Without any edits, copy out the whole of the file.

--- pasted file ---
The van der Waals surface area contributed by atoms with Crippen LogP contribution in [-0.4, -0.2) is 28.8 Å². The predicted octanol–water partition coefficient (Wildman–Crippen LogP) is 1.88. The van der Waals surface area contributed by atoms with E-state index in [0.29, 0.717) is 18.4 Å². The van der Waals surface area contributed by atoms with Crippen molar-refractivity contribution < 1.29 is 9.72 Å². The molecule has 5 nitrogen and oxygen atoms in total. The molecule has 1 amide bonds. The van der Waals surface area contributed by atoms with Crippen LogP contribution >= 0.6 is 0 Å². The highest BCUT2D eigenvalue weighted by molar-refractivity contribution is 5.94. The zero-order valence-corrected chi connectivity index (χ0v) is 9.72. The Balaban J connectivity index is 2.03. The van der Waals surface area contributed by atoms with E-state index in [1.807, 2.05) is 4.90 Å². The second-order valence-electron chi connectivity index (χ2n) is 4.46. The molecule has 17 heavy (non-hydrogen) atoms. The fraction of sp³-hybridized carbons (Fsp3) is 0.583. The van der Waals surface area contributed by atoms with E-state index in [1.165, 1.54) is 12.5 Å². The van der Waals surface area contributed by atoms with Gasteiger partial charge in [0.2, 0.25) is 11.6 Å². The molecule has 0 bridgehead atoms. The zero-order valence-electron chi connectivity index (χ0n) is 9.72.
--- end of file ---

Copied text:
The van der Waals surface area contributed by atoms with Crippen LogP contribution in [-0.4, -0.2) is 28.8 Å². The predicted octanol–water partition coefficient (Wildman–Crippen LogP) is 1.88. The van der Waals surface area contributed by atoms with E-state index in [0.29, 0.717) is 18.4 Å². The van der Waals surface area contributed by atoms with Crippen molar-refractivity contribution < 1.29 is 9.72 Å². The molecule has 5 nitrogen and oxygen atoms in total. The molecule has 1 amide bonds. The van der Waals surface area contributed by atoms with Crippen LogP contribution >= 0.6 is 0 Å². The highest BCUT2D eigenvalue weighted by molar-refractivity contribution is 5.94. The zero-order valence-corrected chi connectivity index (χ0v) is 9.72. The Balaban J connectivity index is 2.03. The van der Waals surface area contributed by atoms with E-state index in [1.807, 2.05) is 4.90 Å². The second-order valence-electron chi connectivity index (χ2n) is 4.46. The molecule has 17 heavy (non-hydrogen) atoms. The fraction of sp³-hybridized carbons (Fsp3) is 0.583. The van der Waals surface area contributed by atoms with E-state index in [1.165, 1.54) is 12.5 Å². The van der Waals surface area contributed by atoms with Gasteiger partial charge in [0.2, 0.25) is 11.6 Å². The molecule has 0 bridgehead atoms. The zero-order valence-electron chi connectivity index (χ0n) is 9.72.